How to grow a kumquat tree

Updated November 21, 2016

Kumquat trees are slow-growing, compact trees that produce small, tart fruit. Native to China, these trees can grow in a variety of temperature and climates. There are several varieties of kumquat trees, including Meiwa, Hong Kong and Nagami kumquat. Plant the tree in nutrient-rich soil and in full sunlight for the best results.

Dig a whole that is twice as large as the rootball. Depending on the size of your rootball, it should be around 2 feet in width and 3 feet in height.

Make a mixture of 20-percent compost and 80-percent native soil. Combine the mixture well. Create a watering basin by making the hole recess 2 inches to allow for optimal root growth.

Water your kumquat tree once a week, and more during the summer months.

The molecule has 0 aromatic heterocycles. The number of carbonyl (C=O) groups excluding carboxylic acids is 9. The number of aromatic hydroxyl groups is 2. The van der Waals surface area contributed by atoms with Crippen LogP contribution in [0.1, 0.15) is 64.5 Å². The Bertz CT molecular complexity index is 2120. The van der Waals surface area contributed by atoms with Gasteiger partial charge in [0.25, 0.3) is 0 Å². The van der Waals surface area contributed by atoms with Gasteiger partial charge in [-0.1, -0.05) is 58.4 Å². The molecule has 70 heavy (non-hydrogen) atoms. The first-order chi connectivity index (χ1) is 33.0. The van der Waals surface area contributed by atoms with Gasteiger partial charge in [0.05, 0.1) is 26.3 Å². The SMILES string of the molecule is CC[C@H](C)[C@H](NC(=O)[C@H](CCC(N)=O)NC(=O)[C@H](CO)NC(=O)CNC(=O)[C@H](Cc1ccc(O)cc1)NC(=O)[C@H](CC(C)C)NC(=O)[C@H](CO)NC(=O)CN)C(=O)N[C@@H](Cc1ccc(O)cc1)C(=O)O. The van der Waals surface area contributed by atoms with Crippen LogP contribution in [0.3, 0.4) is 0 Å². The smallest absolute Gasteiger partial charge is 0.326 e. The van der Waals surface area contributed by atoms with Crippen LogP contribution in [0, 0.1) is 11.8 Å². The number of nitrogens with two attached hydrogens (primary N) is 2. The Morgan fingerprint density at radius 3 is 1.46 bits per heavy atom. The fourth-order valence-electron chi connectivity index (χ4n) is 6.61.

Fertilise your tree three times a year with a slow-release chemical fertiliser starting in late March. Apply the fertiliser again in late may and in the middle of September. Alternately, use an organic fertiliser containing fish emulsion every month during the growing season.

Monitor your kumquat tree to determine if it is getting too much or too little water. The leaves will start to turn yellow if the tree is watered too often. Brown shrivelled leaves indicate that the tree is thirsty.


Avoid growing a tree from a seed, as kumquats are susceptible to hybrids and the seeds will not grow a strong tree.


Kumquat trees generally take two years before producing any fruit.

Things You'll Need

  • Chemical, slow-release fertiliser
  • Organic fertiliser
  • Shovel
  • Compost
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